However, this would be subject to certain conditions:

1. This amount will be deducted from Kerala's net borrowing ceiling for the first nine months of FY 2024–25.

2. Consent for borrowing in the year 2024–25 will only be given on receipt of the prescribed information and documents from the state government.

3. Consent for borrowing will be given to Kerala in the first nine months of 2024–25 on a quarterly basis and for up to 25 per cent only of the eligibility amount arrived at after deducting the early special concession of Rs 5,000 crore.

4. The Government of Kerala would have to submit the 'Plan B' it has announced in its budget for 2024–25 to raise resources and improve the state's financial position and would need to put the plan into action before borrowing consent was granted for the last quarter of 2024–25.

The ASG added that consent to borrow Rs 15,000 crore, as requested by the state government, could propel the state into a further financial crisis.

Last week, the Centre had refused Kerala's request to allow borrowing of Rs 19,351 crore, citing concerns over the state's budget deficit.

Kerala's original suit against the Union under Article 131 of the Constitution challenges the government’s norms on borrowing limits, highlighting the state's unique financial landscape.

While defending its spending pattern, the state emphasised its investments in critical sectors such as health and education, which contribute to improving its human development indices.

In its petition filed in December 2023, the Kerala government alleged that the union government’s decision to impose limits on the state's borrowings had led to an accumulation of unpaid dues and would result in a grave financial crisis. Subsequently, the state had failed to pay salaries to many of its employees for the month of February.

In a note filed in court, the union government claimed that it had to restrict Kerala’s borrowing limit to safeguard macroeconomic stability. Attorney General R. Venkataramani argued the potential ramifications of unchecked borrowing by a state on the nation's credit rating and overall financial stability. The Union's stance rested on the premise that broader economic concerns necessitate centralised oversight to prevent fiscal imprudence by the state.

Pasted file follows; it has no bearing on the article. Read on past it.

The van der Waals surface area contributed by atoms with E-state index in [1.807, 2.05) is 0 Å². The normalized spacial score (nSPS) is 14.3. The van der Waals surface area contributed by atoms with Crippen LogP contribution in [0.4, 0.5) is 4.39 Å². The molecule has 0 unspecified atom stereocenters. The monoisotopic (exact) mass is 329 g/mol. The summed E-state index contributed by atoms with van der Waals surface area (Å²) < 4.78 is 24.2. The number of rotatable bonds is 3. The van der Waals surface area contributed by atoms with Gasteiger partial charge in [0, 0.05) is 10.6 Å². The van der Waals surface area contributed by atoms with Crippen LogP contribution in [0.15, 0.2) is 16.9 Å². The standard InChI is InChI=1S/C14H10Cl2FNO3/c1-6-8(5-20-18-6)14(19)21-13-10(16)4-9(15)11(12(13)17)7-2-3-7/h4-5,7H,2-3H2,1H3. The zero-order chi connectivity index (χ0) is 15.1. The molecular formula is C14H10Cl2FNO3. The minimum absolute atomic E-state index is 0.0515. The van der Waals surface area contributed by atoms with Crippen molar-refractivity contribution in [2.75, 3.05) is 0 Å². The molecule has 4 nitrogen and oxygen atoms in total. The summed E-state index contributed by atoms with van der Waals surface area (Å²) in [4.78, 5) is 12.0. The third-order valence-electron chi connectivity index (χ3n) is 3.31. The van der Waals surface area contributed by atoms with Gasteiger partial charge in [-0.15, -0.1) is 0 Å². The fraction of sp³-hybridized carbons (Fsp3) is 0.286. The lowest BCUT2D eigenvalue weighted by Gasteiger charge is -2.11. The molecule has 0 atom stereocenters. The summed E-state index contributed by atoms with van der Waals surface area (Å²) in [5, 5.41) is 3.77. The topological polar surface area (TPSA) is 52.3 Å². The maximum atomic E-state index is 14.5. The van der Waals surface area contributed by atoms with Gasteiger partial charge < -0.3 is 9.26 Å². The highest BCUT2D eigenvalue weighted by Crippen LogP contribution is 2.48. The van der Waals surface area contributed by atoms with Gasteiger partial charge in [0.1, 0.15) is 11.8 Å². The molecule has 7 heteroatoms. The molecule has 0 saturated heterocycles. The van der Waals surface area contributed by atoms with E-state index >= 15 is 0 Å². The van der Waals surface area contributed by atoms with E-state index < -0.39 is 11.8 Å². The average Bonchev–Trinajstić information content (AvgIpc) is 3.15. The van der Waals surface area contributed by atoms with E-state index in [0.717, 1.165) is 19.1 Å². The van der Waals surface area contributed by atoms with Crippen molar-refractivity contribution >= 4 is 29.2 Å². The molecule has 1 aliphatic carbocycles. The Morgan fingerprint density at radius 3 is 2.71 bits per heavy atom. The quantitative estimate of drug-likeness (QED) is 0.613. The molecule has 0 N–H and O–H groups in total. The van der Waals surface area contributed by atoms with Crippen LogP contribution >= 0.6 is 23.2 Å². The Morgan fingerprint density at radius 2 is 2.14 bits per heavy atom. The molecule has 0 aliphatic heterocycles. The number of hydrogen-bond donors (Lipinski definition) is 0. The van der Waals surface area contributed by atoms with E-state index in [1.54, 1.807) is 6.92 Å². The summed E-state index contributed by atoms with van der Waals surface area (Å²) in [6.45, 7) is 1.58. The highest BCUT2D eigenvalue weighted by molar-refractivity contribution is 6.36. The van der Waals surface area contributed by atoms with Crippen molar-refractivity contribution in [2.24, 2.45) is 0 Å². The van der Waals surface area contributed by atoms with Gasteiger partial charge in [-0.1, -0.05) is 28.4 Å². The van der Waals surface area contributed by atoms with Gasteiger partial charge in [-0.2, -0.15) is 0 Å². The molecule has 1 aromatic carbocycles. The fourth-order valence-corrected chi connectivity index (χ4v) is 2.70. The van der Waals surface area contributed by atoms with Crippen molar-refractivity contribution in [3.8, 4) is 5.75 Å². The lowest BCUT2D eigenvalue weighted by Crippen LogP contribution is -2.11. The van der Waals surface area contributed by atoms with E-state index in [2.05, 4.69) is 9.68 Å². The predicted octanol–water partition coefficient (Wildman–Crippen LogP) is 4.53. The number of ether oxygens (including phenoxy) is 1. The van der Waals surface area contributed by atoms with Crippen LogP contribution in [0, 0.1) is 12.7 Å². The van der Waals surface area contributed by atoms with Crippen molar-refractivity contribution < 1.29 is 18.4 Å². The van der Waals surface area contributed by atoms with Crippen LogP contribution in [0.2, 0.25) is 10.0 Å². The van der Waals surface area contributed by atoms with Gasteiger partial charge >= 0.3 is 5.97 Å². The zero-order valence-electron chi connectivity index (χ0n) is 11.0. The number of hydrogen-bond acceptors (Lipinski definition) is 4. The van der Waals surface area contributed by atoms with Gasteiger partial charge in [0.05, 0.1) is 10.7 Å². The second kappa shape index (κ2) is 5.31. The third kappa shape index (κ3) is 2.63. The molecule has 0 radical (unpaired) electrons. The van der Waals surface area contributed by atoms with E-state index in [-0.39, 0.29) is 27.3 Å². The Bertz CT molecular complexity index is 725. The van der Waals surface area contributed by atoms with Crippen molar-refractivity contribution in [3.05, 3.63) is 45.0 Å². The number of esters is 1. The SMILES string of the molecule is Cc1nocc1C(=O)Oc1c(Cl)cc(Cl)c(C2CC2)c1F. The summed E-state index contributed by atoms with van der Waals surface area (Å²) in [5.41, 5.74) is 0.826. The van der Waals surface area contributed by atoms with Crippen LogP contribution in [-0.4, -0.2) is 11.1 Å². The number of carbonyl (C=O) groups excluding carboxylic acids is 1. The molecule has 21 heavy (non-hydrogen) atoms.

Kerala has rejected this, stating that the Constitution granted states autonomous authority over their public debts. The state has challenged the Union's interpretation of Article 293, stating that the consent outlined in the Constitution is to protect the Union's position as a creditor and does not give it overarching powers to regulate a state’s borrowing.

The state's plea seeks the lifting of borrowing restrictions, asserting that such central interference compromises the nation's federal integrity. Kerala, which spearheaded the legal challenge against the Centre's borrowing limits, claims this has led to retaliatory measures, including the threat of withholding necessary funds unless the case is dropped.

Under the Act, Kerala can borrow Rs 11,731 crore within the borrowing limit. The present petition, however, has nothing to do with this loan amount.

The demand in this petition is for immediate permission to take a loan of Rs 24,000 crore. However, this was denied citing the earlier petition.